Question Sheet: Invisible fossils of the first animals


Before reading:

  1. What is a fossil?
  2. When did animals first form — and where?
  3. What are molecules?
  4. Where might scientists look for clues to early life if there are no stone

    fossils of those organisms?

During reading:

  1. What are the cores that Gordon Love examined, and where were they collected?
  2. What are molecular fossils and how do they differ from conventional fossils?
  3. How long ago did animals exist, based on the new molecular fossil data – and

    how much older is that than previous, conventional animal fossils?

  4. One of the detected molecular fossils — 24-IPC — is a marker of the former

    presence of what class of animals?

  5. Scientists sometimes try to determine the age of fossils on the basis of

    molecular clocks. What biological material do these “clocks” rely on?

  6. What was the argument for why sponges might have been the first animals?

After reading:

  1. Why do scientists care about the kinds of animals that lived in the oceans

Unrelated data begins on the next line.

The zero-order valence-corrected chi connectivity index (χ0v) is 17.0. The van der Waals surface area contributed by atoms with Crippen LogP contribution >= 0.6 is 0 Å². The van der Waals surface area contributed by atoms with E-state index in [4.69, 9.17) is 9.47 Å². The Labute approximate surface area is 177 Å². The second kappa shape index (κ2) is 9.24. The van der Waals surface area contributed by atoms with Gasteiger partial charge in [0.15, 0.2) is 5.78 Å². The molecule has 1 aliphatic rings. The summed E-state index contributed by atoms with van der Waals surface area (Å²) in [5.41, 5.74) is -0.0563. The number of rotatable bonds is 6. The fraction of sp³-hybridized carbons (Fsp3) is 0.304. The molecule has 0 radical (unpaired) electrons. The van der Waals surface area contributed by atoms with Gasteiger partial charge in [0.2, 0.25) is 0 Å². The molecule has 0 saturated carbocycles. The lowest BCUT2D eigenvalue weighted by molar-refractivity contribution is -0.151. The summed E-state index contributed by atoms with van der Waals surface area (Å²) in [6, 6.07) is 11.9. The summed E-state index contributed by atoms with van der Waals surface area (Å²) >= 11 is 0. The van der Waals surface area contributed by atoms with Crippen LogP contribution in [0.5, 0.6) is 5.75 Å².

millions of years ago?

  2. Are molecular fossils harder or easier to interpret than conventional

    stone-based ones? Explain your answer.

  3. If you can’t “see” molecular fossils, what good are they in telling you

    something about the organisms they represent?


  1. Charles Darwin was born on February 12, 1809 — 200 years ago. What

    hypothesis did he propose to describe evolution?

  2. How does the study of fossils, conventional or molecular, contribute to

    understanding the evolution of species?

  3. Darwin and Abraham Lincoln were born on the same day. In your opinion, who

    made a more important, lasting contribution to the world? Give at least three

    reasons to support your view.

  4. Describe a day in the life of two scientists: one who studies conventional

    stone fossils and one who investigates molecular fossils. At the end of the day,

    which type of scientist would you prefer to be and why?


  • Scientists study fossils of all types to better understand the emergence of

    new species and chronicle information on the lives of those that have gone

    extinct. Research an organism that went extinct in the distant past. Write an

    essay of five paragraphs or more describing what scientists know about that

    plant or animal based on the fossil record.

  • Write new lyrics to a song (it can be something as simple as the “Happy

    Birthday” or “Yankee Doodle”) that have to do with paleontology and the

    investigation of fossil animals. Let your imagination run wild!